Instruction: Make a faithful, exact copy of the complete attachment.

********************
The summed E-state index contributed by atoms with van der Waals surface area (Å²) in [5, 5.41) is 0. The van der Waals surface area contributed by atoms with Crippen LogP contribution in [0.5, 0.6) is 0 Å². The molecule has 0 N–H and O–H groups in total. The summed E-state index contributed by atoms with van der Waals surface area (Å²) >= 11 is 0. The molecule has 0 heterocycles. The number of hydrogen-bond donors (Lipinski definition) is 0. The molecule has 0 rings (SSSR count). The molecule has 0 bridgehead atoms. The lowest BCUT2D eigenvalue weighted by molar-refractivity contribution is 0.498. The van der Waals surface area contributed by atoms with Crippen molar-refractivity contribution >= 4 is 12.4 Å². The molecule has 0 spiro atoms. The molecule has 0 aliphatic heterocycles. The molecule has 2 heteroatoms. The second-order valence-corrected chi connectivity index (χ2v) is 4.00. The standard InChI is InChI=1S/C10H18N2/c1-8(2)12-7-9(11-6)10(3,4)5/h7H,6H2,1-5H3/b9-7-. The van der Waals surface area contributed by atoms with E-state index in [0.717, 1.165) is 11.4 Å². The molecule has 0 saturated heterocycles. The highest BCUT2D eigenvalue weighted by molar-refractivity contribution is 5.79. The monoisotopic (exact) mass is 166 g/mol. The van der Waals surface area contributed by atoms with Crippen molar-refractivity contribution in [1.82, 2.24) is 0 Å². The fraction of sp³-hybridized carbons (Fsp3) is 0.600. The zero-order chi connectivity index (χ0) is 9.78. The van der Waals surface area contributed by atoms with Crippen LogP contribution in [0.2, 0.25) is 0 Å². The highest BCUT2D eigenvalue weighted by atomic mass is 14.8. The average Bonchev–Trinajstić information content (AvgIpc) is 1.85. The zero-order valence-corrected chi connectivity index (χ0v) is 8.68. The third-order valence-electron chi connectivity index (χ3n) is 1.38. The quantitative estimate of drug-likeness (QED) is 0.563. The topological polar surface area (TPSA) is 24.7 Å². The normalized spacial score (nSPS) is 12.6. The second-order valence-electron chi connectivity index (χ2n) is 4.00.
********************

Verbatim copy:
The summed E-state index contributed by atoms with van der Waals surface area (Å²) in [5, 5.41) is 0. The van der Waals surface area contributed by atoms with Crippen LogP contribution in [0.5, 0.6) is 0 Å². The molecule has 0 N–H and O–H groups in total. The summed E-state index contributed by atoms with van der Waals surface area (Å²) >= 11 is 0. The molecule has 0 heterocycles. The number of hydrogen-bond donors (Lipinski definition) is 0. The molecule has 0 rings (SSSR count). The molecule has 0 bridgehead atoms. The lowest BCUT2D eigenvalue weighted by molar-refractivity contribution is 0.498. The van der Waals surface area contributed by atoms with Crippen molar-refractivity contribution >= 4 is 12.4 Å². The molecule has 0 spiro atoms. The molecule has 0 aliphatic heterocycles. The molecule has 2 heteroatoms. The second-order valence-corrected chi connectivity index (χ2v) is 4.00. The standard InChI is InChI=1S/C10H18N2/c1-8(2)12-7-9(11-6)10(3,4)5/h7H,6H2,1-5H3/b9-7-. The van der Waals surface area contributed by atoms with E-state index in [0.717, 1.165) is 11.4 Å². The molecule has 0 saturated heterocycles. The highest BCUT2D eigenvalue weighted by molar-refractivity contribution is 5.79. The monoisotopic (exact) mass is 166 g/mol. The van der Waals surface area contributed by atoms with Crippen molar-refractivity contribution in [1.82, 2.24) is 0 Å². The fraction of sp³-hybridized carbons (Fsp3) is 0.600. The zero-order chi connectivity index (χ0) is 9.78. The van der Waals surface area contributed by atoms with Crippen LogP contribution in [0.2, 0.25) is 0 Å². The highest BCUT2D eigenvalue weighted by atomic mass is 14.8. The average Bonchev–Trinajstić information content (AvgIpc) is 1.85. The zero-order valence-corrected chi connectivity index (χ0v) is 8.68. The third-order valence-electron chi connectivity index (χ3n) is 1.38. The quantitative estimate of drug-likeness (QED) is 0.563. The topological polar surface area (TPSA) is 24.7 Å². The normalized spacial score (nSPS) is 12.6. The second-order valence-electron chi connectivity index (χ2n) is 4.00.